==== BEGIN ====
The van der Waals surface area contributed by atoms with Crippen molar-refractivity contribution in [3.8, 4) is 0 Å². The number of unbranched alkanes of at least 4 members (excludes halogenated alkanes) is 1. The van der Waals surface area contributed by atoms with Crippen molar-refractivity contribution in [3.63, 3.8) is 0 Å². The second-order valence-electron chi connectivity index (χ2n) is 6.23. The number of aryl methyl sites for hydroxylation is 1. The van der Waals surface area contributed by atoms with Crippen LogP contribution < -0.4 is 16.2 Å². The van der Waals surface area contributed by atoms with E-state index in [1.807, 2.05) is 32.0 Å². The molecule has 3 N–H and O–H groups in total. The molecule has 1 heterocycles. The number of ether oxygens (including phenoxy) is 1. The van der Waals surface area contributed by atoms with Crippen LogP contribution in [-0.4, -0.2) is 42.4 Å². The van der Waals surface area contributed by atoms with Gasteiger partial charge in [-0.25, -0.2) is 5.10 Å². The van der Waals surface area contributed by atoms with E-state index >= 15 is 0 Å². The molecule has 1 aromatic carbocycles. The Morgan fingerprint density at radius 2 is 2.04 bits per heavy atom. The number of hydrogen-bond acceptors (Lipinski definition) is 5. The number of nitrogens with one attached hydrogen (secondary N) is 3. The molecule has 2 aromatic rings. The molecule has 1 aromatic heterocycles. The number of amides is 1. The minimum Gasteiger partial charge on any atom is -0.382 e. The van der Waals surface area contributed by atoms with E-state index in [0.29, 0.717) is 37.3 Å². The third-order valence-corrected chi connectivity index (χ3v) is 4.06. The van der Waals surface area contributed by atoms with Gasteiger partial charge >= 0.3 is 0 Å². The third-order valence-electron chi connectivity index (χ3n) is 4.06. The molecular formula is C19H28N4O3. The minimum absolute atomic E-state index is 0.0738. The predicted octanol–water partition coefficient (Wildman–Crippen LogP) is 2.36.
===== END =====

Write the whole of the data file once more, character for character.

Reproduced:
The van der Waals surface area contributed by atoms with Crippen molar-refractivity contribution in [3.8, 4) is 0 Å². The number of unbranched alkanes of at least 4 members (excludes halogenated alkanes) is 1. The van der Waals surface area contributed by atoms with Crippen molar-refractivity contribution in [3.63, 3.8) is 0 Å². The second-order valence-electron chi connectivity index (χ2n) is 6.23. The number of aryl methyl sites for hydroxylation is 1. The van der Waals surface area contributed by atoms with Crippen LogP contribution < -0.4 is 16.2 Å². The van der Waals surface area contributed by atoms with E-state index in [1.807, 2.05) is 32.0 Å². The molecule has 3 N–H and O–H groups in total. The molecule has 1 heterocycles. The number of ether oxygens (including phenoxy) is 1. The van der Waals surface area contributed by atoms with Crippen LogP contribution in [-0.4, -0.2) is 42.4 Å². The van der Waals surface area contributed by atoms with Gasteiger partial charge in [-0.25, -0.2) is 5.10 Å². The van der Waals surface area contributed by atoms with E-state index >= 15 is 0 Å². The molecule has 1 aromatic carbocycles. The Morgan fingerprint density at radius 2 is 2.04 bits per heavy atom. The number of hydrogen-bond acceptors (Lipinski definition) is 5. The number of nitrogens with one attached hydrogen (secondary N) is 3. The molecule has 2 aromatic rings. The molecule has 1 aromatic heterocycles. The number of amides is 1. The minimum Gasteiger partial charge on any atom is -0.382 e. The van der Waals surface area contributed by atoms with E-state index in [0.29, 0.717) is 37.3 Å². The third-order valence-corrected chi connectivity index (χ3v) is 4.06. The van der Waals surface area contributed by atoms with Gasteiger partial charge >= 0.3 is 0 Å². The third-order valence-electron chi connectivity index (χ3n) is 4.06. The molecular formula is C19H28N4O3. The minimum absolute atomic E-state index is 0.0738. The predicted octanol–water partition coefficient (Wildman–Crippen LogP) is 2.36.